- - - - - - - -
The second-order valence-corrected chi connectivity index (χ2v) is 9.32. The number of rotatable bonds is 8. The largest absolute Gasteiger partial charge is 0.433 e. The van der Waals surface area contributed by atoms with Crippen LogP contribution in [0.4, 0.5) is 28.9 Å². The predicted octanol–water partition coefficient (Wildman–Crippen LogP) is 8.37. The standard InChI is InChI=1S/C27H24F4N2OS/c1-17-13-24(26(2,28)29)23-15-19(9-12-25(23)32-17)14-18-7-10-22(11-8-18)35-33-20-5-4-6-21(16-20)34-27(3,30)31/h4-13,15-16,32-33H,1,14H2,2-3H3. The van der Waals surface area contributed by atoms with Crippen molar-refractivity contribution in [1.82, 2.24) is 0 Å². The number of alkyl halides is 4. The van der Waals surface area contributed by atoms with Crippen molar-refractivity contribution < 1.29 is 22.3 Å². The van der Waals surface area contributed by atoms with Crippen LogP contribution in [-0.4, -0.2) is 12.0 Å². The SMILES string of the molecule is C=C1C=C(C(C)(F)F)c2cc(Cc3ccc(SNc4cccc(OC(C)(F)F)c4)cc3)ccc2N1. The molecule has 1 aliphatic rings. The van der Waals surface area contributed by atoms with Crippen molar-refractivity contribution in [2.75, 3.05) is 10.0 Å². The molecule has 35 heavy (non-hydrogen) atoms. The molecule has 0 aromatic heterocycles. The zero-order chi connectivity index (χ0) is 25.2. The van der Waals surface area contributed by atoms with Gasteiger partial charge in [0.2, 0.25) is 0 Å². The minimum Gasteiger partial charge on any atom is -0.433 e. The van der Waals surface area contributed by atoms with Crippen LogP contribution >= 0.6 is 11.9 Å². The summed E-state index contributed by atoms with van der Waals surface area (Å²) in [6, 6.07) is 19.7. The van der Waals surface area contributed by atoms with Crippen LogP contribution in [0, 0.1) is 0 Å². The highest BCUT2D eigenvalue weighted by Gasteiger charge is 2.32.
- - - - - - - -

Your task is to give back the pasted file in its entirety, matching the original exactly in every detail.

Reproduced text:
The second-order valence-corrected chi connectivity index (χ2v) is 9.32. The number of rotatable bonds is 8. The largest absolute Gasteiger partial charge is 0.433 e. The van der Waals surface area contributed by atoms with Crippen LogP contribution in [0.4, 0.5) is 28.9 Å². The predicted octanol–water partition coefficient (Wildman–Crippen LogP) is 8.37. The standard InChI is InChI=1S/C27H24F4N2OS/c1-17-13-24(26(2,28)29)23-15-19(9-12-25(23)32-17)14-18-7-10-22(11-8-18)35-33-20-5-4-6-21(16-20)34-27(3,30)31/h4-13,15-16,32-33H,1,14H2,2-3H3. The van der Waals surface area contributed by atoms with Crippen molar-refractivity contribution in [1.82, 2.24) is 0 Å². The number of alkyl halides is 4. The van der Waals surface area contributed by atoms with Crippen molar-refractivity contribution < 1.29 is 22.3 Å². The van der Waals surface area contributed by atoms with Crippen LogP contribution in [-0.4, -0.2) is 12.0 Å². The SMILES string of the molecule is C=C1C=C(C(C)(F)F)c2cc(Cc3ccc(SNc4cccc(OC(C)(F)F)c4)cc3)ccc2N1. The molecule has 1 aliphatic rings. The van der Waals surface area contributed by atoms with Crippen molar-refractivity contribution in [2.75, 3.05) is 10.0 Å². The molecule has 35 heavy (non-hydrogen) atoms. The molecule has 0 aromatic heterocycles. The zero-order chi connectivity index (χ0) is 25.2. The van der Waals surface area contributed by atoms with Gasteiger partial charge in [0.2, 0.25) is 0 Å². The minimum Gasteiger partial charge on any atom is -0.433 e. The van der Waals surface area contributed by atoms with Crippen LogP contribution >= 0.6 is 11.9 Å². The summed E-state index contributed by atoms with van der Waals surface area (Å²) in [6, 6.07) is 19.7. The van der Waals surface area contributed by atoms with Crippen LogP contribution in [0, 0.1) is 0 Å². The highest BCUT2D eigenvalue weighted by Gasteiger charge is 2.32.